overmorrow: difference between revisions

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From {{etyl|ang}} ''[[ofer]]''; akin to Dutch ''over'', German ''[[über]]'', Old High German ''[[ubir]], [[ubar]]'', Danish ''over'', Swedish ''[[över]]'', Icelandic ''[[yfir]]'', Gothic {{Goth|[[𐌿𐍆𐌰𐍂]]}} (ufar), Latin ''[[super]]'', Greek {{Grek|[[ύπερ]]}} (ýper), Sanskrit {{Deva|[[ऊपरी]]}} (upari) + {{etyl|enm}} ''[[morwe]]'', compare Old English ''[[morgen|morġen]]''
From {{etyl|enm}} {{term|over|lang=enm}} + {{term|morwe|lang=enm}}. Compare Dutch {{term|overmorgen|lang=nl}}, German {{term|übermorgen|lang=de}}, Swedish {{term|övermorgon|lang=sv}}, Danish {{term|overmorgen|lang=de}}.

Revision as of 00:24, 2 June 2012



From Middle English over + morwe. Compare Dutch overmorgen, German übermorgen, Swedish övermorgon, Danish overmorgen.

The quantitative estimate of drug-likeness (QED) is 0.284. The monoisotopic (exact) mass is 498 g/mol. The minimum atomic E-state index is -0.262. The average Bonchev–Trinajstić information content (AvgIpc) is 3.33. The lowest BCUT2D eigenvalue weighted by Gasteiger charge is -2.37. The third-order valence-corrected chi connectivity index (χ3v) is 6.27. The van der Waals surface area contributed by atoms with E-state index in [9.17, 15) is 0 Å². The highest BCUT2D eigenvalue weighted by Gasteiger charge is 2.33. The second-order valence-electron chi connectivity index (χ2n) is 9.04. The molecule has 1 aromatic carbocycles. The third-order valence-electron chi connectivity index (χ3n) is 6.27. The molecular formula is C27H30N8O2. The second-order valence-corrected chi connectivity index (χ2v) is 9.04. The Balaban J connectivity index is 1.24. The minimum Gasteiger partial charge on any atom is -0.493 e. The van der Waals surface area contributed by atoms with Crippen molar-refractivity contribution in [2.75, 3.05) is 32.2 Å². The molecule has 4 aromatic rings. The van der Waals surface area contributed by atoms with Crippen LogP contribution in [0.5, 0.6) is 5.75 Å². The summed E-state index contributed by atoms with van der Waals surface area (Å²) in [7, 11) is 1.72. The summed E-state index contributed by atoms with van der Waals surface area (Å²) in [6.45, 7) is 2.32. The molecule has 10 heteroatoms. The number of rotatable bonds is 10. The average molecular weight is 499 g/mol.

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overmorrow (not comparable)

  1. Template:obsolete On the day after tomorrow.
    • 1535, Coverdale, Bible, Tobit 8:4
      Up Sara, let us make oure prayer unto God to daye, tomorrow, and overmorrow.
    • 1925, Parliamentary Debates: Official Report[1], volume 188, H.M. Stationery Off., page iv:
      We can go not overmorrow, but on Thursday.
    • 1969, Klugman, James, quoting Bucharin, History of the Communist Party of Great Britain: The General Strike, 1925-1927[2], volume 2, London: Lawrence & Wishart, page 73:
      Sinowjeff and myself go to Caucasus overmorrow.



overmorrow (plural singular only)

  1. Template:obsolete The day after tomorrow.
    • 1898, Johann Wolfgang von Goethe, The first part of the tragedy of Faust, Longmans, Green and Co., page 197:
      My prescient limbs already borrow
      From rare Walpurgis-night a glow :
      It comes round on the overmorrow
      Then why we are awake we know.




See also